Interoperability, or: Why we should talk more with one another

Florian Marcus of e-Estonia

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More and more countries worldwide are following the design principles that Estonia relies on since the early 2000s. A secure data exchange protocol that ensures the interoperability of different databases in the country has scaled, in a slightly different format, in Finland and Iceland. And there’s more to come.

Plenty of political and societal support

Suppose you are at all familiar with the history of digitalisation in Estonia and the key lessons that we share with stakeholders around the world via the e-Estonia Briefing Centre. In that case, you will have heard about what we deem to be the critical components of a digital society: a compulsory e-ID, plenty of political and societal support…and a secure data exchange protocol that ensures the interoperability of different databases of (y)our country.

Encouraging signs around the world!

The good news is that more and more countries worldwide are following the design principles that Estonia relies on since the early 2000s. As we call it, the X-tee has many sisters and brothers around the world these days: in Finland, it’s called Palveluväylä, and just last year, Iceland started setting up its Straumurinn platform. Usually, the initial reason for using this technology is to create a secure data exchange between different government authorities (and private sector entities if they wish to join) within one country. But because all three Nordic countries’ solutions are based on NIIS’s X-Road data exchange layer, they could technically exchange data between one another as well. Thus, cross-border data exchange is no longer a technical question, but a political and ethical one that each government has to answer for itself: with which other countries should I – nay, am I legally allowed to – share data that concerns my citizens? While this is undoubtedly a controversial topic, we already see successful examples such as the data exchange between Estonia and Finland’s business registers.

A lot of work is still to be done

The example mentioned above shows what can be done in interoperability when we carefully consider technological parameters and legal questions to arrive at a workable solution that saves time, money, and stress. The issue is that we don’t do this whole “carefully consider” thing very often. Case in point, Covid-19 contact tracing apps in the EU. The pandemic pushed all of us right toward the limits of what we as societies can handle, and thus member states went ahead and created applications for their population. Communication and handling of the pandemic became fragmented.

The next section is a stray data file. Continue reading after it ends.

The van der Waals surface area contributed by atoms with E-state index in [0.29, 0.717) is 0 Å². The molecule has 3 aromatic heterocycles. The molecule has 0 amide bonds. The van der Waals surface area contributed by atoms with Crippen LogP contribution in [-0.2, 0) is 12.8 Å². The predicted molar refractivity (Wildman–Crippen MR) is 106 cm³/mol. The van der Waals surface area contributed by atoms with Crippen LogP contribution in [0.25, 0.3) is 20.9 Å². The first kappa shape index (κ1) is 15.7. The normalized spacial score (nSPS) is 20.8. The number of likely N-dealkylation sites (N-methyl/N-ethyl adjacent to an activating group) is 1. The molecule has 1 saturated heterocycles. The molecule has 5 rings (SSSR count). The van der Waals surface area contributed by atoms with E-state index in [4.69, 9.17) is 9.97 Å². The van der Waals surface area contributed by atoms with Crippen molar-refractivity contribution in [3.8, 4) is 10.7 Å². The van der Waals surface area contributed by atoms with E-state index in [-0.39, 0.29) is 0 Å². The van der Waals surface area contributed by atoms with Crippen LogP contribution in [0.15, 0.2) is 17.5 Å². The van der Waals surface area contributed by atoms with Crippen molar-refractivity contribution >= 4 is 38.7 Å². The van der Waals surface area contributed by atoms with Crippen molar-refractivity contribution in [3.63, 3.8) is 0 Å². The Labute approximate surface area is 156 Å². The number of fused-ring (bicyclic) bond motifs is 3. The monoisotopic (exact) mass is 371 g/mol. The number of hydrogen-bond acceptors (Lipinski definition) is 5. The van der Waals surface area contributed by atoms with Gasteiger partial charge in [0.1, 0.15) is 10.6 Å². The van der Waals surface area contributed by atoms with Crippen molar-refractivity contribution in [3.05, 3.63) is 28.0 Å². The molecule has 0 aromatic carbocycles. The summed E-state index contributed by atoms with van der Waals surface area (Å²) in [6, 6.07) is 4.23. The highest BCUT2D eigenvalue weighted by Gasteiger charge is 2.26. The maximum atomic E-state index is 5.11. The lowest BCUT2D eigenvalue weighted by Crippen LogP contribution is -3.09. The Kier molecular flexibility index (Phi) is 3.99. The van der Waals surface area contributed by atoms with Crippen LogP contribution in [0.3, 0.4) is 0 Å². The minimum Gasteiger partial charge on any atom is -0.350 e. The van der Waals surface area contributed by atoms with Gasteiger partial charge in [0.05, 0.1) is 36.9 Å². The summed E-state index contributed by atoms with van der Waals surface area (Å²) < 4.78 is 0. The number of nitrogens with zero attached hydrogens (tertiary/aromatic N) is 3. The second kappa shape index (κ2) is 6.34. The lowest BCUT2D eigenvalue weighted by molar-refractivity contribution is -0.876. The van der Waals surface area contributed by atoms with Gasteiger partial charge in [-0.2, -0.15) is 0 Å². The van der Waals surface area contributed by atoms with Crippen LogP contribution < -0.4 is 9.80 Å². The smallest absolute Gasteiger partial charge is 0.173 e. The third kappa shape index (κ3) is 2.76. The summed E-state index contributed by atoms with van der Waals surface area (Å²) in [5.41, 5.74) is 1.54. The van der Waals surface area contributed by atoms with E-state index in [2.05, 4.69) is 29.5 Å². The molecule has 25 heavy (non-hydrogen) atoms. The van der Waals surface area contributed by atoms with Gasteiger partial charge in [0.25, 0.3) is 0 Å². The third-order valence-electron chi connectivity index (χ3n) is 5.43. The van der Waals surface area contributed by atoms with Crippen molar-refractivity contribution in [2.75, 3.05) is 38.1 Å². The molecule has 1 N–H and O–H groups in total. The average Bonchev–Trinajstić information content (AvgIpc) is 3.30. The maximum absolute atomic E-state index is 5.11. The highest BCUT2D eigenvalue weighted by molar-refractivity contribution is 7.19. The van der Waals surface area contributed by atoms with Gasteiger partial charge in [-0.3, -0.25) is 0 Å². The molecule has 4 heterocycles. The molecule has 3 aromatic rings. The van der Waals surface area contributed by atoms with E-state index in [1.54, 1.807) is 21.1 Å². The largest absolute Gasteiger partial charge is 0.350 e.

Interoperability in the EU

Now you may ask: “So… what if there is a long-haul trucker or politician who moves around between different countries a lot? Does that person have to download all the different countries’ contact tracing apps?” That’s a fair question! It was only on 19th October 2020 that the European Commission allowed the first three contact tracing apps (Germany, Ireland, Italy) to talk to each other through an EU Interoperability Gateway. That’s a good start, but, if we are honest, it is also not quite fast enough for the hundreds of thousands of people who still cross internal borders every day.

Then, there’s the area of communication. On the European Commission’s very own website, Estonia is still said to be in the planning phase for its contact tracing app even though HOIA has been around for more than three months already. When we are all asked to make sure that we take our information from trustworthy sources, it would be useful if such trustworthy sources would display reliable information that could make the difference between life and death for some.

Global initiatives can work!

This is not to say that international interoperability projects are bound to fail. Estonian companies and authorities are cooperating with the World Health Organization to pilot a vaccination certificate solution that focuses on embedded and decentralised privacy mechanisms while still being useable by different institutions around the world. The solution will employ data exchange mechanisms and legal frameworks that should look quite similar to the X-tee Estonia has been using for almost two decades. And this could bring global interoperability capabilities to an entirely new level.

Written by
Florian Marcus

digital transformation adviser at the e-estonia briefing centre


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